Organic growers lose decision in suit versus Monsanto over seeds

Mon Jun 10, 2013 3:41pm EDT

Related Topics

(Reuters) - Monsanto Co. on Monday won another round in a legal battle with U.S. organic growers as an appeals court threw out the growers' efforts to stop the company from suing farmers if traces of its patented biotech genes are found in crops.

The U.S. Court of Appeals for the Federal Circuit affirmed a previous ruling that found organic growers had no reason to try to block Monsanto from suing them as the company had pledged it would not take them to court if biotech crops accidentally mix in with organics.

Organic farmers and others have worried for years that they will be sued by Monsanto for patent infringement if their crops get contaminated with Monsanto biotech crops.

In its ruling Monday, the appellate court said the organic growers must rely on Monsanto assurances on the company's website that it will not sue them so long as the mix is very slight.

"Monsanto's binding representations remove any risk of suit against the appellants as users or sellers of trace amounts (less than one percent) of modified seed," the court stated in its ruling.

Monsanto officials applauded the ruling.

"The assertion that Monsanto would pursue patent infringement against farmers that have no interest in using the company's patented seed technology was hypothetical from the outset," the company said in a statement issued Monday.

Monsanto has developed a reputation for zealously defending patents on its genetically altered crops, which include patented "Roundup Ready" soybeans, corn and cotton, genetically altered to tolerate treatments of its Roundup weedkiller.

The crops are widely used in the United States and Latin America. It has proven difficult to keep the genetic alteration from contaminating non-biotech crops, as recently occurred in a wheat field in the U.S. state of Oregon.

The group of more than 50 organic farmers and seed dealers sued Monsanto in March 2011 seeking to prohibit Monsanto from suing them if their seed and crops become contaminated.

Monsanto officials specifically refused to sign a covenant stating it would not sue the growers, but the court said the website statement was sufficient and would be binding.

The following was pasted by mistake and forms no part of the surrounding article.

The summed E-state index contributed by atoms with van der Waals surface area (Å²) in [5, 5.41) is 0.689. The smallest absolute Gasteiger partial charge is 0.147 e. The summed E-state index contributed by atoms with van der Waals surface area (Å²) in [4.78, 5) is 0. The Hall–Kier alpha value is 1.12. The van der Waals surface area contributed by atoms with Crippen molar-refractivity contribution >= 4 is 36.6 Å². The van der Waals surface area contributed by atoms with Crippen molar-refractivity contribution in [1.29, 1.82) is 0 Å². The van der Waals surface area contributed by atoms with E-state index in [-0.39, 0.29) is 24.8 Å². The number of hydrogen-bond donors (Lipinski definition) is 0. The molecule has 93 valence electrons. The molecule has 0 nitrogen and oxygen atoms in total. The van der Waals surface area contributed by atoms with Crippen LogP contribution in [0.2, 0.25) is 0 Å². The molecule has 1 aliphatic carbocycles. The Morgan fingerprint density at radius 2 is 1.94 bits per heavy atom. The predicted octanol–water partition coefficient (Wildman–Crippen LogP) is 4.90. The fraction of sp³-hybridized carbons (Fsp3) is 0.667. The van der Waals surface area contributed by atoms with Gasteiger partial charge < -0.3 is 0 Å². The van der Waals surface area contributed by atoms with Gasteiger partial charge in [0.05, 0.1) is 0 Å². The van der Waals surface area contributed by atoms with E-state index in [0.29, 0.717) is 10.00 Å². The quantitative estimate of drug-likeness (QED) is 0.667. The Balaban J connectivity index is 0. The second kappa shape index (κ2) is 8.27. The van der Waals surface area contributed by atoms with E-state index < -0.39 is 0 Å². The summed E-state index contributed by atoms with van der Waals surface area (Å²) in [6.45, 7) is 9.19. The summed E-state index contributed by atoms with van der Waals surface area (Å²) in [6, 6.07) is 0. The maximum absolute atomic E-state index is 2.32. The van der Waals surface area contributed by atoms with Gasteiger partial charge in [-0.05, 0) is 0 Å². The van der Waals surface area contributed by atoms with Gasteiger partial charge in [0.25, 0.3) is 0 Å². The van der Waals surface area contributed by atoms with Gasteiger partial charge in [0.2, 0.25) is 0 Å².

Andrew Kimbrell, a lawyer with the Center for Food Safety, which joined as a plaintiff in the lawsuit, said the decision made no sense.

"It is a very bizarre ruling that relies on a paragraph on a website," he said. "It is a very real threat to American farmers. This is definitely appealable."

In its ruling Monday, the court noted that records indicate a large majority of conventional seed samples have become contaminated by Monsanto's Roundup resistance trait.

Monsanto filed 144 patent-infringement lawsuits against farmers between 1997 and April 2010, and won judgments against farmers it said made use of its seed without paying required royalties.

Many U.S. farmers have said their fields were inadvertently contaminated with Monsanto's biotech seeds without their knowledge. The issue has been a topic of concern for not only farmers, but also companies that clean and handle seed.

(Reporting By Carey Gillam; editing by Andrew Hay)

FILED UNDER:
We welcome comments that advance the story through relevant opinion, anecdotes, links and data. If you see a comment that you believe is irrelevant or inappropriate, you can flag it to our editors by using the report abuse links. Views expressed in the comments do not represent those of Reuters. For more information on our comment policy, see http://blogs.reuters.com/fulldisclosure/2010/09/27/toward-a-more-thoughtful-conversation-on-stories/
Comments (15)
LH56 wrote:
Just how many politicians and Judges does Monsanto have on their payroll?

Jun 10, 2013 5:02pm EDT  --  Report as abuse
Rodriguez1 wrote:
Basically Monsanto is contaminating the earth’s natural species with their ‘patented genes’. Is this legal? Even if it is, it seems crazy that any company can alter a crop, put it out in the open and then when that crop cross-pollinates with the one next door claim that it’s the other guys fault. Seems to me that Monsanto should be the one getting sued here.

Jun 10, 2013 5:13pm EDT  --  Report as abuse
Historyrepeat wrote:
Might I point out that the first lawsuit Monsanto made was because one of their trucks ran off the road and the seeds were carried by the wind into the farmer’s field. Monsanto sued and won.
I think their needs to be some investigation into how Monsanto’s trucks are transporting their seeds and where their trucks “supposedly” break down or run off the road.

Jun 10, 2013 9:54pm EDT  --  Report as abuse
This discussion is now closed. We welcome comments on our articles for a limited period after their publication.

California state worker Albert Jagow (L) goes over his retirement options with Calpers Retirement Program Specialist JeanAnn Kirkpatrick at the Calpers regional office in Sacramento, California October 21, 2009. Calpers, the largest U.S. public pension fund, manages retirement benefits for more than 1.6 million people, with assets comparable in value to the entire GDP of Israel. The Calpers investment portfolio had a historic drop in value, going from a peak of $250 billion in the fall of 2007 to $167 billion in March 2009, a loss of about a third during that period. It is now around $200 billion. REUTERS/Max Whittaker   (UNITED STATES) - RTXPWOZ

How to get out of debt

Financial adviser Eric Brotman offers strategies for cutting debt from student loans and elder care -- and how to avoid money woes in the first place.  Video